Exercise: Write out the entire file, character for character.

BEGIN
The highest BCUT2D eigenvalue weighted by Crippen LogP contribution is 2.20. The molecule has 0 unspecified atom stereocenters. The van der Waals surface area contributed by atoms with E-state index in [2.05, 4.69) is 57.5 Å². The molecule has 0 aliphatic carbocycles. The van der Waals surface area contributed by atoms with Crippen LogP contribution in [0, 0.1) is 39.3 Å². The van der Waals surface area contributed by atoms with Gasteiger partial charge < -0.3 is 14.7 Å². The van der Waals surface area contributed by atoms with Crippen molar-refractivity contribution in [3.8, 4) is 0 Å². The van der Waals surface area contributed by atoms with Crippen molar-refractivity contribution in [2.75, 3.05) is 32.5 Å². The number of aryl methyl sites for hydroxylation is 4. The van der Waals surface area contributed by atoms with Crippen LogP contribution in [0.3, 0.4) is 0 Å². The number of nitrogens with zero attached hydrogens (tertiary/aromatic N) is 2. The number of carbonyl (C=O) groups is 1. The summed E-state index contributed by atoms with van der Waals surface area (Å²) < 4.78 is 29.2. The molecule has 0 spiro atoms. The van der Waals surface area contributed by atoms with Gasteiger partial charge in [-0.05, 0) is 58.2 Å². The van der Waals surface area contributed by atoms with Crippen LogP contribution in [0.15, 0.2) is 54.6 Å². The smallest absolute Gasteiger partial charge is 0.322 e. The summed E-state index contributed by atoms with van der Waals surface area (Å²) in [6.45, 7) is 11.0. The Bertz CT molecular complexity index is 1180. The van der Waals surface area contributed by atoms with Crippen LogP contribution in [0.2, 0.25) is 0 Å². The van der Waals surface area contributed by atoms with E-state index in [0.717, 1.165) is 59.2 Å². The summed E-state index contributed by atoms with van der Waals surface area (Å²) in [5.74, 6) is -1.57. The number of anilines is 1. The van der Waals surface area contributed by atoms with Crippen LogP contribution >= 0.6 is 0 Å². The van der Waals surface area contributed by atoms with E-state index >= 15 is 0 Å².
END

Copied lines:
The highest BCUT2D eigenvalue weighted by Crippen LogP contribution is 2.20. The molecule has 0 unspecified atom stereocenters. The van der Waals surface area contributed by atoms with E-state index in [2.05, 4.69) is 57.5 Å². The molecule has 0 aliphatic carbocycles. The van der Waals surface area contributed by atoms with Crippen LogP contribution in [0, 0.1) is 39.3 Å². The van der Waals surface area contributed by atoms with Gasteiger partial charge < -0.3 is 14.7 Å². The van der Waals surface area contributed by atoms with Crippen molar-refractivity contribution in [3.8, 4) is 0 Å². The van der Waals surface area contributed by atoms with Crippen molar-refractivity contribution in [2.75, 3.05) is 32.5 Å². The number of aryl methyl sites for hydroxylation is 4. The van der Waals surface area contributed by atoms with Crippen LogP contribution in [0.3, 0.4) is 0 Å². The number of nitrogens with zero attached hydrogens (tertiary/aromatic N) is 2. The number of carbonyl (C=O) groups is 1. The summed E-state index contributed by atoms with van der Waals surface area (Å²) < 4.78 is 29.2. The molecule has 0 spiro atoms. The van der Waals surface area contributed by atoms with Gasteiger partial charge in [-0.05, 0) is 58.2 Å². The van der Waals surface area contributed by atoms with Crippen LogP contribution in [0.15, 0.2) is 54.6 Å². The smallest absolute Gasteiger partial charge is 0.322 e. The summed E-state index contributed by atoms with van der Waals surface area (Å²) in [6.45, 7) is 11.0. The Bertz CT molecular complexity index is 1180. The van der Waals surface area contributed by atoms with Crippen LogP contribution in [0.2, 0.25) is 0 Å². The van der Waals surface area contributed by atoms with E-state index in [0.717, 1.165) is 59.2 Å². The summed E-state index contributed by atoms with van der Waals surface area (Å²) in [5.74, 6) is -1.57. The number of anilines is 1. The van der Waals surface area contributed by atoms with Crippen LogP contribution >= 0.6 is 0 Å². The van der Waals surface area contributed by atoms with E-state index >= 15 is 0 Å².